Director: Pou-Soi Cheang
Notable Cast: Tony Jaa, Wu Jing, Zhang Jin (Max Zhang), Simon Yam, Louis Koo, Ken Lo, Jun Kung, Dominic Lam, Unda Kunterra Yhordchanng
Also known as: SPL II: A Time for Consequences
The original Killzone (also known as SPL outside of its US release) is a film that only gets better with time. My original viewing was good, but the repeated viewings since then have proven that the Wilson Yip directed action thriller is a layered, complex, and robust film worthy of the mass praise it receives. When it was announced that it would receive a sequel, titled SPL II: A Time for Consequences overseas and Killzone 2 for the US, it was a bit odd. Particularly because it would star two people of the original film as new characters and have no connections to its predecessor. Truly, this is a film that is sequel in spirit and theme only. It’s also a sequel that matches the same kind of thoughtful, action packed layering that Killzone utilized and brings the series into a new and modern light. Once again, it’s a film that also seems to strengthen with repeated viewings and my latest one seems to be the best one for me yet.
Kit (Wu Jing) is in bit of trouble. He has been working as an undercover cop to get the heart of a underground crime organization that has been kidnapping and killing people for their organs to use on the black market. His cover is blown though and he’s on his way to a corrupt Thai prison run by a ruthless warden (Max Zhang). There he meets a Thai guard Chai (Tony Jaa) who is desperate to help his sick daughter. The two will have to navigate a corrupt and complicated system to take down its head (Louis Koo) if they are going to find a way out.
|Wu Jing in the best performance of his career.|
One of the reasons that the Killzone series has been so effective is that they are not only great at action, but they are ridiculously smart and well thought out films. Granted, the action in Killzone 2 is spectacular, more on that in a moment, but it’s built on a dramatic and every emotionally impactful foundation that’s worthy for the series. The film divides most of its time between two leads, played with career defining performances from both Wu Jing and Tony Jaa, and it builds the two separate stories – one about a man losing himself undercover and the other about a worried father trying to make the right decisions for his sick daughter – into each other with a fluid and graceful hand. The narrative flow as it jumps between the two (and occasionally into flash back) works with an almost surgical like precision. It establishes a robust character set with ease, gives them all enough depth to keep the audience caring, and then brings them together in the most effective ways. Max Zhang, as the film’s henchman villain, and Unda Kunteera Yhordchanng as Chai’s daughter both steal their scenes in impressive ways too considering the talent they have around them. I might have teared up a little when Wu Jing’s Kit meets Chai’s daughter for the first time and it’s this kind of heart and emotional relevance that makes this movie so exceptionally effective as a story telling device. The performances are heartfelt and the way that the writers and director make it all come together allows it to fly.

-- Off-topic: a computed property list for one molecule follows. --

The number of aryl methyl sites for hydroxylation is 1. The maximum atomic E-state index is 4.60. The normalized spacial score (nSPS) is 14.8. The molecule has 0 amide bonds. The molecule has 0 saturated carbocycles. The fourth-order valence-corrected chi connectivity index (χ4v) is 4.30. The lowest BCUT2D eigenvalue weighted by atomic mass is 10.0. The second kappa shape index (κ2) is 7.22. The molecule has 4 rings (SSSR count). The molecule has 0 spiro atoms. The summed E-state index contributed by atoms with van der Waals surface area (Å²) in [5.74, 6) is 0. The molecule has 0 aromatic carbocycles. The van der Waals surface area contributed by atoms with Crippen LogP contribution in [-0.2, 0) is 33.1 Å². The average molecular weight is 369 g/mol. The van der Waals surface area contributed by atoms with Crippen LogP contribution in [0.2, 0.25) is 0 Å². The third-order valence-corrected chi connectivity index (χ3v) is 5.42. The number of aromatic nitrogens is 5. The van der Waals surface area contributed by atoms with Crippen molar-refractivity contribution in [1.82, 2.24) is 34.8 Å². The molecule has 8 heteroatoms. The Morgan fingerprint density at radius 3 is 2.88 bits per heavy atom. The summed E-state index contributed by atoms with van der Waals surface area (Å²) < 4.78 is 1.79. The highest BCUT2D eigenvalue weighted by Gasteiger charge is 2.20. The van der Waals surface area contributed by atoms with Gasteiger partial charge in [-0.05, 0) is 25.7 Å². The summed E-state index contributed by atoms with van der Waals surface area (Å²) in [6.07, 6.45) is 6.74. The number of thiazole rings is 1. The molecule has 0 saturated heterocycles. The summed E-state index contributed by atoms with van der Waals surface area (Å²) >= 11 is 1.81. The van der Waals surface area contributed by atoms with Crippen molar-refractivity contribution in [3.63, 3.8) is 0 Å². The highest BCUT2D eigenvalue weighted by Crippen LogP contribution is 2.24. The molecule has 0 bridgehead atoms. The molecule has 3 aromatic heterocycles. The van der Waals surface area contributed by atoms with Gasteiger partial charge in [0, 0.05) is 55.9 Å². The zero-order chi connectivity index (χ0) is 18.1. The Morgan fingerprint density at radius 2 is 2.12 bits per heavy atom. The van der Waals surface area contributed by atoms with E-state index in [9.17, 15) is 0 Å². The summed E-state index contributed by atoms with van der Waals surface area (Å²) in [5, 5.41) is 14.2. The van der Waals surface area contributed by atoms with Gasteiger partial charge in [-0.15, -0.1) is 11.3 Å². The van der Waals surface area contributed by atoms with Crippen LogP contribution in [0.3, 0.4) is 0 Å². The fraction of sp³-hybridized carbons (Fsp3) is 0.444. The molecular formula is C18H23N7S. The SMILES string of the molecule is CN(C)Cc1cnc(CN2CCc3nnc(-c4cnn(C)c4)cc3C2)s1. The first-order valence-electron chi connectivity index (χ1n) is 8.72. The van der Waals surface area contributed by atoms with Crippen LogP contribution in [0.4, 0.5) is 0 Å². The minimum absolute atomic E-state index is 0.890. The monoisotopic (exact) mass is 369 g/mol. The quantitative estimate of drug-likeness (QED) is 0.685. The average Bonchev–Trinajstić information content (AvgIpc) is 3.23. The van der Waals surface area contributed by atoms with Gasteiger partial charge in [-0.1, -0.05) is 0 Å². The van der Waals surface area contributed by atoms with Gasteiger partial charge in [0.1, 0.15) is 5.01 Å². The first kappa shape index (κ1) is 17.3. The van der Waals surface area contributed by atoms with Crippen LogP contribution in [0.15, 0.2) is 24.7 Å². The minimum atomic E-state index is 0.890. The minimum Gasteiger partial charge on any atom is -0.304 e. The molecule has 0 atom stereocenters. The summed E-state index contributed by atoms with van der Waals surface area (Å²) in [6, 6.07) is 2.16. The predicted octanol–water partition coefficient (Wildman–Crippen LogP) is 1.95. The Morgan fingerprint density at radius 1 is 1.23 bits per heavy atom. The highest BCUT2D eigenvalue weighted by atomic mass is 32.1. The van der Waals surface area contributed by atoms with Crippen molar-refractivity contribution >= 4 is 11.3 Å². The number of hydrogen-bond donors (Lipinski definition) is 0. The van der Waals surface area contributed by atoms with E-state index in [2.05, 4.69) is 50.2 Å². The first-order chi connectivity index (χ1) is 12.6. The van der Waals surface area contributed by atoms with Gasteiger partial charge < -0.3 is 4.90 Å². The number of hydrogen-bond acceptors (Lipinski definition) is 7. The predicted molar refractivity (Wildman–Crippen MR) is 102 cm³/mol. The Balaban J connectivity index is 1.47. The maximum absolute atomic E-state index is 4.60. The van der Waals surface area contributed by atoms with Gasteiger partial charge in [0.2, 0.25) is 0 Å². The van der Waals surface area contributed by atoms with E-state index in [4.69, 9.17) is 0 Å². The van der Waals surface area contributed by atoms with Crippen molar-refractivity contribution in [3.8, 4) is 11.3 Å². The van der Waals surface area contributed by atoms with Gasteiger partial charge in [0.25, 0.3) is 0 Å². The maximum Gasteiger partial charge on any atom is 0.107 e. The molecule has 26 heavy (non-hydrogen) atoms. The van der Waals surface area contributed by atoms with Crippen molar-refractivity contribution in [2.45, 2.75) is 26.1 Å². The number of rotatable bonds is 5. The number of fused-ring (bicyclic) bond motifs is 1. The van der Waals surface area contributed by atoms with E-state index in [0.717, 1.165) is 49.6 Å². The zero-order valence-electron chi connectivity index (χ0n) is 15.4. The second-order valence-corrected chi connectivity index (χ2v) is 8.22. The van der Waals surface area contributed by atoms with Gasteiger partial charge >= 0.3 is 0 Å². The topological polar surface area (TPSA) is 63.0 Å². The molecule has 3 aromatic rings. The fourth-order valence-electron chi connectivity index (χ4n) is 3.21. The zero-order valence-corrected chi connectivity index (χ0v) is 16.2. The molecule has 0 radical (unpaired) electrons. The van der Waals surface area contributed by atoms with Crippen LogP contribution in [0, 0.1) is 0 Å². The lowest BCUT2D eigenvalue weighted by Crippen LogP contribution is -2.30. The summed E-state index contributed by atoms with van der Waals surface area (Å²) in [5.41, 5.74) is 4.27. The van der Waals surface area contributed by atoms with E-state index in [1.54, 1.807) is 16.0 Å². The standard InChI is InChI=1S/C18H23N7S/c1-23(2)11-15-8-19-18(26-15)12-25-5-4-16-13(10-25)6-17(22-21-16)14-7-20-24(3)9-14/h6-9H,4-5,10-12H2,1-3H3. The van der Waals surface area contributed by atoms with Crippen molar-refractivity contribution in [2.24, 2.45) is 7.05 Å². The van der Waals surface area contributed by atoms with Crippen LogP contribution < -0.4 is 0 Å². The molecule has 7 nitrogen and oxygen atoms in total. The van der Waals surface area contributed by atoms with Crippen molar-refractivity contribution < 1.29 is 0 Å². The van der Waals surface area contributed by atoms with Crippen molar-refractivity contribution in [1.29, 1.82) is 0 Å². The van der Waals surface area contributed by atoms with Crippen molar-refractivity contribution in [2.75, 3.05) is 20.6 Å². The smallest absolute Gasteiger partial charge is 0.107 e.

This kind of beating heart underneath the cops and crooks classic Hong Kong plot gives Killzone 2 an amazing foundation to build the rest of the movie on and it ably does just that. From there, director Pou-Soi Cheang builds the film as an almost perfect action extravaganza. The action, which covers an airport shootout, a prison riot, and hand to hand martial arts combat, is spectacularly done. No flash editing. No shaky cam. This is a film that wants to show you the heights of modern action in all of its glory. The prison riot, with its super long takes, is impeccably filmed and the 2 on 1 fight of Tony Jaa, Wu Jing, and Max Zhang in the finale might be one of the best modern martial arts displays put on celluloid. Truly, Killzone 2 features the best action you are going to see this year and if you are an action fan you owe it to yourself to see what this film has to offer.
|The face off of the year?|
There are only a few nitpicky things that prevent this from being a perfect score, including an odd narrative shift in the last couple of minutes, but Killzone 2 is one of those films that is only going to get better with repeated viewings as one is able to digest and tease out the strong writing, performances, and direction that this film has to offer outside of its phenomenal action set pieces. The film is not only one of the most exciting action films of the last ten years, matching what Killzone had to offer, but it hits home with such an emotional and narrative punch that it’s going to be a film that lasts decades down the road as a great film, not just a great action film. This is a mighty fine accomplishment, particularly in light of the spectacle driven Chinese film focus, and it comes with our highest of recommendations.
Written By Matt Reifschneider